Salem Radio Network News Thursday, December 2, 2021

World

Exclusive-U.S. to announce new Nicaragua sanctions ‘very soon,’ official says

By Matt Spetalnick and Daina Beth Solomon

WASHINGTON (Reuters) – The Biden administration plans to announce new U.S. sanctions and other punitive actions “very soon” in response to Nicaraguan President Daniel Ortega’s re-election in a vote that Washington has denounced as a sham, a senior State Department official told Reuters on Tuesday.

The official, speaking on condition of anonymity, said the measures would be the first in a series of steps that the U.S. government will “ramp up over time.”

Washington expects a strong resolution against Ortega when the Organization of American States meets this week in Guatemala but is not likely to use the event to formally seek Nicaragua’s suspension from the bloc, the official said.

President Joe Biden is expected in the coming days or hours to sign congressional legislation aimed at ratcheting up pressure on Nicaragua, the official said.

Ortega, a former Marxist guerrilla leader, clinched https://www.reuters.com/world/americas/nicaraguas-ortega-coasting-victory-after-contentious-election-2021-11-08 a fourth consecutive term in Sunday’s election after jailing political rivals ahead of a vote that drew international condemnation.

U.S. Secretary of State Antony Blinken said on Monday that Washington will coordinate with other governments and was ready to use a range of tools, including sanctions and visa restrictions against those complicit in “undemocratic acts.”

“We’ll see some actions we take very soon,” the State Department official said. “I don’t want to leave people the impression that it’s going to be kind of one announcement and done… This will continue to go over time.”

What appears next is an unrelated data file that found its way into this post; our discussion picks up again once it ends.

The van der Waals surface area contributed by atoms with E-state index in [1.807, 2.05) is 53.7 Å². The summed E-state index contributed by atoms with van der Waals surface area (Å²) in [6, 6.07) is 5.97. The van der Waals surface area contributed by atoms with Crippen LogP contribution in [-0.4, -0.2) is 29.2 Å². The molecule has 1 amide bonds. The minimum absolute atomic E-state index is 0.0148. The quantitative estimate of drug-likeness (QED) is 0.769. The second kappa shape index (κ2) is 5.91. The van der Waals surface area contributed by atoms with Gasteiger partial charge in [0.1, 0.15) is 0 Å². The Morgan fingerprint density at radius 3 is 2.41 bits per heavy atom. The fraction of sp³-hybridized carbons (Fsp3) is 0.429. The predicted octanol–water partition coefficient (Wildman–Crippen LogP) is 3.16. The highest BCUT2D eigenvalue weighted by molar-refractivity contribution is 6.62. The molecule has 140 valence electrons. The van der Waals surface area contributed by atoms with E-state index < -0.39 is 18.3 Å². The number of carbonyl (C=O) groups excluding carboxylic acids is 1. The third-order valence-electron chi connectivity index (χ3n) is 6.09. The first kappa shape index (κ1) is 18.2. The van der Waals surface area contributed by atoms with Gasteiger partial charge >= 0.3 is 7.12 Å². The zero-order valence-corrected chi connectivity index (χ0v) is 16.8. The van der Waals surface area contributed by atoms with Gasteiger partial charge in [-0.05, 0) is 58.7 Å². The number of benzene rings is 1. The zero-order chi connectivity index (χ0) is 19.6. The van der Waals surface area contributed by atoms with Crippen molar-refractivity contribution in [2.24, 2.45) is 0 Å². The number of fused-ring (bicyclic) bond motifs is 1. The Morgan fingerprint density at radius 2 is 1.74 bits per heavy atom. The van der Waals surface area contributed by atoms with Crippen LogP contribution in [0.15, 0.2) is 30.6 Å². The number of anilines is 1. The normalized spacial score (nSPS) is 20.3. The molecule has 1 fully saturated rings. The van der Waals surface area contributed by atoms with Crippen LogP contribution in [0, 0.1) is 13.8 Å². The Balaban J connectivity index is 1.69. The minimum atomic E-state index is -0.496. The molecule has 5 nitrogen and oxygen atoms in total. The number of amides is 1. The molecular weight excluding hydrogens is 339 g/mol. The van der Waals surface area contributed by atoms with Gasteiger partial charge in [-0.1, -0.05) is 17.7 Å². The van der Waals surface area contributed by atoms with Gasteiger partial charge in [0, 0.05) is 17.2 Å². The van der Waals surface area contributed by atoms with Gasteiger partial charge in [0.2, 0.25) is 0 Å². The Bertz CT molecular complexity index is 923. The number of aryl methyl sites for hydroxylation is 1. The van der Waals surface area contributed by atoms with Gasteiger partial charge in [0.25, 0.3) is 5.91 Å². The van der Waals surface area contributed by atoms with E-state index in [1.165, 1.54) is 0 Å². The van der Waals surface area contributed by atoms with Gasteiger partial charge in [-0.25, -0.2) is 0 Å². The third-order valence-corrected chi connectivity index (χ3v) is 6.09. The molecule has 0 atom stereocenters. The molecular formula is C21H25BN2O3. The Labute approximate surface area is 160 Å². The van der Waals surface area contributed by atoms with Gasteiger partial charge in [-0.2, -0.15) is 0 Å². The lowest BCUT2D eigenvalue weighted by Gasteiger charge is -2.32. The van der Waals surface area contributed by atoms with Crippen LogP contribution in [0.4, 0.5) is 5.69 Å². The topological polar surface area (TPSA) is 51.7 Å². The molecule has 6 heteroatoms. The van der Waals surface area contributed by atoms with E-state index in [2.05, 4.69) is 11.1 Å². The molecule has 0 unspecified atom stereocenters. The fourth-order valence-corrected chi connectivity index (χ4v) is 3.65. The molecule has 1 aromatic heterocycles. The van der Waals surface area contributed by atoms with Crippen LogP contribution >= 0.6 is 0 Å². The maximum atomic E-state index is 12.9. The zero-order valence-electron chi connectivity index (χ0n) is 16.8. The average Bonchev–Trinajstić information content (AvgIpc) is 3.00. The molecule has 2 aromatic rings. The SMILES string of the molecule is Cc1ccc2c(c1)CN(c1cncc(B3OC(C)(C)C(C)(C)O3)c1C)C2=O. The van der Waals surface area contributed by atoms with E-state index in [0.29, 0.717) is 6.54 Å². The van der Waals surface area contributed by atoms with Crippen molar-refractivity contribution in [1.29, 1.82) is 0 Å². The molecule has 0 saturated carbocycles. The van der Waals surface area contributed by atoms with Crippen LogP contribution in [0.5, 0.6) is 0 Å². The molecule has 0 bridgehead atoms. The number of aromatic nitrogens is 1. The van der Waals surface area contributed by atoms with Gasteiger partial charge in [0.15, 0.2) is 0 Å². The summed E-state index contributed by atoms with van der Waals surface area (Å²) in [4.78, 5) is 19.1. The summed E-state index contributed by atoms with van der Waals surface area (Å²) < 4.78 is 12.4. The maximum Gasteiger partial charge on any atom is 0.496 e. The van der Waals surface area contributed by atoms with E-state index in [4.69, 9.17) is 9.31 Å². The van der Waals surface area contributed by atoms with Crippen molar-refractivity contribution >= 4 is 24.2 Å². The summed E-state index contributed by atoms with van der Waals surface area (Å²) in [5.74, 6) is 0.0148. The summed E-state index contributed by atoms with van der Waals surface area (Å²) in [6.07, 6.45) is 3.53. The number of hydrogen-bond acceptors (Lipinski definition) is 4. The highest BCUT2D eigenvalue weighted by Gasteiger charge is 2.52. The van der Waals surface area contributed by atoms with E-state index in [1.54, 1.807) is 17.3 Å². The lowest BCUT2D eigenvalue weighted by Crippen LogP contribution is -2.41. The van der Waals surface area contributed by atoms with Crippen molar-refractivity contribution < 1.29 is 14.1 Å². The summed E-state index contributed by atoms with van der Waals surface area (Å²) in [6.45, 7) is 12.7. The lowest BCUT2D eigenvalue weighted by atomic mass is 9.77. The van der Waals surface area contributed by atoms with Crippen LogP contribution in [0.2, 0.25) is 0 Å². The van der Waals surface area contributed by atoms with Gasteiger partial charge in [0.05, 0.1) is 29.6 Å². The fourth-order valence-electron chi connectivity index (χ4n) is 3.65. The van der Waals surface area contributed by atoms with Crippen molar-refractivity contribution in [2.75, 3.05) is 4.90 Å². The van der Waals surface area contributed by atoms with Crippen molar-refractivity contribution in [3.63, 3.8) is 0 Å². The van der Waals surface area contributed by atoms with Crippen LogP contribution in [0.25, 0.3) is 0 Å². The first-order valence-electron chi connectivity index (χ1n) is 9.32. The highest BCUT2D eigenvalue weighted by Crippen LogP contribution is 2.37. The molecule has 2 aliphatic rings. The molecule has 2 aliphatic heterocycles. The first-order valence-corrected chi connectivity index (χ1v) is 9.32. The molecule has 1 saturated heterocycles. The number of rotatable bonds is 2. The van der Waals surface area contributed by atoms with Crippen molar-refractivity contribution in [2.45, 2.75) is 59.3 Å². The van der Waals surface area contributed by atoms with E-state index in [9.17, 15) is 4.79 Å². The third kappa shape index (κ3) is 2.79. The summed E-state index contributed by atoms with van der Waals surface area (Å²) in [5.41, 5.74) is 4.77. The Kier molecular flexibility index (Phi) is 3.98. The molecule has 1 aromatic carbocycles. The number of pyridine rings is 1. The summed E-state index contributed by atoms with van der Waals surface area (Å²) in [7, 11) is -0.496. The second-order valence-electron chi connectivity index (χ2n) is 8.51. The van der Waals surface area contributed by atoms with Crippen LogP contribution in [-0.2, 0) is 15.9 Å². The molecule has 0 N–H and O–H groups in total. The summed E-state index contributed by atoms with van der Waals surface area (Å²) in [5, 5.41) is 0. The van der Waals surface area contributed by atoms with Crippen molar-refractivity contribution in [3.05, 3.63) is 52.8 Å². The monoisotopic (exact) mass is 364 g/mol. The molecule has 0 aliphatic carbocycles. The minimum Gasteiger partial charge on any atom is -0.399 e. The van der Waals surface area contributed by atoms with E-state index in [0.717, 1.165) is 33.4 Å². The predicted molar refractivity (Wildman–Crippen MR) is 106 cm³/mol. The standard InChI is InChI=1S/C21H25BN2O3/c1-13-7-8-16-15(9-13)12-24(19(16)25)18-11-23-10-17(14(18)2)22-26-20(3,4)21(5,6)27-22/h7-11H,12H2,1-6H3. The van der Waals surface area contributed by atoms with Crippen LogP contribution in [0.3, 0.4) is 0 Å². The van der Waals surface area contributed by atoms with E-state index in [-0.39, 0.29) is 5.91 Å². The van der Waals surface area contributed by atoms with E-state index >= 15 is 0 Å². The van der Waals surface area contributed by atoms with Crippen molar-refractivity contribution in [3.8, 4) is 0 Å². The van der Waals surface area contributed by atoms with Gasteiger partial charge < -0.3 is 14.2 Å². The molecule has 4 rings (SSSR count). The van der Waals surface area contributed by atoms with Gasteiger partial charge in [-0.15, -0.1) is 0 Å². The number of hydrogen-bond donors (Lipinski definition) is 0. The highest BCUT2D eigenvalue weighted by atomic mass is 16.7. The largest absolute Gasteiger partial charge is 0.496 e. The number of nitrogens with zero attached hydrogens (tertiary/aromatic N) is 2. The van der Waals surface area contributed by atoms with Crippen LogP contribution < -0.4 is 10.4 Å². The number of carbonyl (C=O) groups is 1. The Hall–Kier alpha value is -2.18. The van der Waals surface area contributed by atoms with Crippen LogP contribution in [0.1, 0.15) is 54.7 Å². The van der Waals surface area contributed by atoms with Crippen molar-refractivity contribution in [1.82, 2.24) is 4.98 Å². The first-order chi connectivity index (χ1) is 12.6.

The official declined to elaborate on the types of sanctions in the works. But a U.S. government source last week said initial targets would likely be individuals, security force members and government-controlled companies.

Ricardo Zuniga, U.S. special envoy for Central America, told reporters the United States was evaluating measures to hold Ortega’s government accountable. He declined to say whether Ortega might be personally sanctioned.

Ortega on Monday night derided his U.S. critics as “Yankee imperialists” and accused them of trying to undermine Nicaragua’s electoral process. Cuba, Venezuela and Russia all have offered Ortega their backing.

U.S. SEEKS OAS UNITED FRONT

Twenty-six OAS members voted https://www.reuters.com/world/americas/ortegas-government-is-undermining-nicaraguan-election-oas-says-2021-10-20 last month on a resolution that expressed alarm at Ortega’s actions but seven countries abstained. Washington is working to forge a more united stand at the bloc’s general assembly.

The State Department official said “realistically, in terms of the votes,” now is not the time to seek Nicaragua’s suspension.

Asked if Nicaragua could be kicked out, Zuniga said it would be important for OAS members to jointly define next steps, calling expulsion a “very serious matter.” Biden’s aides are wary because such action against Cuba in the 1960s failed to change Havana’s course.

Biden is poised to sign into law the so-called RENACER Act, which received bipartisan approval last week in the U.S. House of Representatives, the official said.

The legislation calls for sanctions on Nicaraguans deemed responsible for unfair elections, increased coordination of such measures with the European Union and Canada, and expanded U.S. oversight of international lending to Managua.

Zuniga said elements of the bill correspond well to the administration’s views. It would also require U.S. government reports on alleged corruption by the Ortega family, human rights abuses by security forces and Russian activities in the country, including military sales.

In addition, the administration is asked to review Nicaragua’s participation in the Central America Free Trade Agreement, which gives preferential treatment to exports to the United States.

(Reporting by Matt Spetalnick in Washington and Daina Beth Solomon in San Jose, Costa Rica; Editing by Howard Goller and Rosalba O’Brien)

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